• "XAS of arsenic in environmental samples generally uses the principles of x-ray fluorescence ; that is, incoming X-rays with energy at or higher than the binding energy of a core electron of the arsenic compound (E O ) are absorbed, ejecting a core electron and allowing another electron from the outer shells to fill the hole, emitting florescence [55]. X-ray absorption spectra are characterized by a sharp increase in absorption at specific X-ray photon energies giving rise to an absorption edge that is characteristic of the absorbing element [56]. The absorption edge corresponds to the energy required to eject a core electron; when a 1 s electron is ejected this is called a K-edge. "
    [Show abstract] [Hide abstract]
    ABSTRACT: The toxicity of arsenic greatly depends on its chemical form and oxidation state (speciation) and therefore accurate determination of arsenic speciation is a crucial step in understanding its chemistry and potential risk. High performance liquid chromatography with inductively coupled mass spectrometry (HPLC-ICP-MS) is the most common analysis used for arsenic speciation but it has two major limitations: it relies on an extraction step (usually from a solid sample) that can be incomplete or alter the arsenic compounds; and it provides no structural information, relying on matching sample peaks to standard peaks. The use of additional analytical methods in a complementary manner introduces the ability to address these disadvantages. The use of X-ray absorption spectroscopy (XAS) with HPLC-ICP-MS can be used to identify compounds not extracted for HPLC-ICP-MS and provide minimal processing steps for solid state analysis that may help preserve labile compounds such as those containing arsenic-sulfur bonds, which can degrade under chromatographic conditions. On the other hand, HPLC-ICP-MS is essential in confirming organoarsenic compounds with similar white line energies seen by using XAS, and identifying trace arsenic compounds that are too low to be detected by XAS. The complementary use of electrospray mass spectrometry (ESI-MS) with HPLC-ICP-MS provides confirmation of arsenic compounds identified during the HPLC-ICP-MS analysis, identification of unknown compounds observed during the HPLC-ICP-MS analysis and further resolves HPLC-ICP-MS by identifying co-eluting compounds. In the complementary use of HPLC-ICP-MS and ESI-MS, HPLC-ICP-MS helps to focus the ESI-MS selection of ions. Numerous studies have shown that the information obtained from HPLC-ICP-MS analysis can be greatly enhanced by complementary approaches.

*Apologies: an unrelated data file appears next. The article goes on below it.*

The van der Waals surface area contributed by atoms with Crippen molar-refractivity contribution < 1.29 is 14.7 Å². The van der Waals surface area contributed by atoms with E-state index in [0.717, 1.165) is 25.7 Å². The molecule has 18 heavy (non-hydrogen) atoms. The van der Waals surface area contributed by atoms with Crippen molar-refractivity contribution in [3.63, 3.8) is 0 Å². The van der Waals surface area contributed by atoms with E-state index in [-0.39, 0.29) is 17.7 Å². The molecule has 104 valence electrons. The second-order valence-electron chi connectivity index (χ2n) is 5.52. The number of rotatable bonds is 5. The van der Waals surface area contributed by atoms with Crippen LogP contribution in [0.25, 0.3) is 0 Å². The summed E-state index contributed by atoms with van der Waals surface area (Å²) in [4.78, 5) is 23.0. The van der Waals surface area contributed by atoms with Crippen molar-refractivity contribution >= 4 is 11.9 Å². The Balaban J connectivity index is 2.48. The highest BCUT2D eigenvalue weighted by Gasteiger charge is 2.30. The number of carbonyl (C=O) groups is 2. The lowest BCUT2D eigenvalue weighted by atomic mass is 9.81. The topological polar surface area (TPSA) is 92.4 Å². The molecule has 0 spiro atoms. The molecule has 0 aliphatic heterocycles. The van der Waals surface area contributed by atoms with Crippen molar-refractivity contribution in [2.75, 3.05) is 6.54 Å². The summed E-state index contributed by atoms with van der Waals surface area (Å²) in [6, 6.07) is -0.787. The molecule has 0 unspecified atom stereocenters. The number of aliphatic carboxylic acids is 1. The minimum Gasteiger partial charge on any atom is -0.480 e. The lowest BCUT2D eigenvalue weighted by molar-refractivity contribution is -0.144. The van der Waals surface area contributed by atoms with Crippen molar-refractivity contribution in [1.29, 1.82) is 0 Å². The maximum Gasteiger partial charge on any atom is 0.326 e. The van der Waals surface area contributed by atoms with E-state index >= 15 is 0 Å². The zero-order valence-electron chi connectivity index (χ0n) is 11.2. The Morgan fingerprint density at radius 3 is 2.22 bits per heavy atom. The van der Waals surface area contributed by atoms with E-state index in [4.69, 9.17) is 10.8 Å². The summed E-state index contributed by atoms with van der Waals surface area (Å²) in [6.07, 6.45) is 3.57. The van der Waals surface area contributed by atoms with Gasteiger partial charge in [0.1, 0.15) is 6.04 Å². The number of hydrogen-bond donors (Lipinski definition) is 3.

Full-text · Article · Sep 2014 · Spectrochimica Acta Part B Atomic Spectroscopy
  • Source
    [Show abstract] [Hide abstract]